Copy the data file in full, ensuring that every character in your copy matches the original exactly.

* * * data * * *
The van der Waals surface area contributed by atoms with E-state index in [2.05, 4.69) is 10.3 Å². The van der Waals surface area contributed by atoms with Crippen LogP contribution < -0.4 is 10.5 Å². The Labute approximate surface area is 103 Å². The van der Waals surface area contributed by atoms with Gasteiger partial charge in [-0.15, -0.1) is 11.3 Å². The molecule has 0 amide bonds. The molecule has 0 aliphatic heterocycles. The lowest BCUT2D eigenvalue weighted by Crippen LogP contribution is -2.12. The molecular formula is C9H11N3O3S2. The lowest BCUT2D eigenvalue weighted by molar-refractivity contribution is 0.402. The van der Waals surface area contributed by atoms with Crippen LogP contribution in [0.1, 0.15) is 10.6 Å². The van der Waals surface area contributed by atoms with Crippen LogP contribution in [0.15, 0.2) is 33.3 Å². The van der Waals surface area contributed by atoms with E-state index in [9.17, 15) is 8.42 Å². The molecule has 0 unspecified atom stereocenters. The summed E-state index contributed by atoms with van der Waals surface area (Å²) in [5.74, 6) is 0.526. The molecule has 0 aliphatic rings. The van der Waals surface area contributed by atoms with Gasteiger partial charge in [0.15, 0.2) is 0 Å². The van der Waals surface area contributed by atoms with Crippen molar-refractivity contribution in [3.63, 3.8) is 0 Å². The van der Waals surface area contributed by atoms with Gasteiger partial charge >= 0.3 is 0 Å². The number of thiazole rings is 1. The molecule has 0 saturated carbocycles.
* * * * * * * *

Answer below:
The van der Waals surface area contributed by atoms with E-state index in [2.05, 4.69) is 10.3 Å². The van der Waals surface area contributed by atoms with Crippen LogP contribution < -0.4 is 10.5 Å². The Labute approximate surface area is 103 Å². The van der Waals surface area contributed by atoms with Gasteiger partial charge in [-0.15, -0.1) is 11.3 Å². The molecule has 0 amide bonds. The molecule has 0 aliphatic heterocycles. The lowest BCUT2D eigenvalue weighted by Crippen LogP contribution is -2.12. The molecular formula is C9H11N3O3S2. The lowest BCUT2D eigenvalue weighted by molar-refractivity contribution is 0.402. The van der Waals surface area contributed by atoms with Crippen LogP contribution in [0.1, 0.15) is 10.6 Å². The van der Waals surface area contributed by atoms with Crippen LogP contribution in [0.15, 0.2) is 33.3 Å². The van der Waals surface area contributed by atoms with E-state index in [9.17, 15) is 8.42 Å². The molecule has 0 unspecified atom stereocenters. The summed E-state index contributed by atoms with van der Waals surface area (Å²) in [5.74, 6) is 0.526. The molecule has 0 aliphatic rings. The van der Waals surface area contributed by atoms with Gasteiger partial charge in [0.15, 0.2) is 0 Å². The van der Waals surface area contributed by atoms with Crippen molar-refractivity contribution in [3.63, 3.8) is 0 Å². The van der Waals surface area contributed by atoms with Gasteiger partial charge >= 0.3 is 0 Å². The number of thiazole rings is 1. The molecule has 0 saturated carbocycles.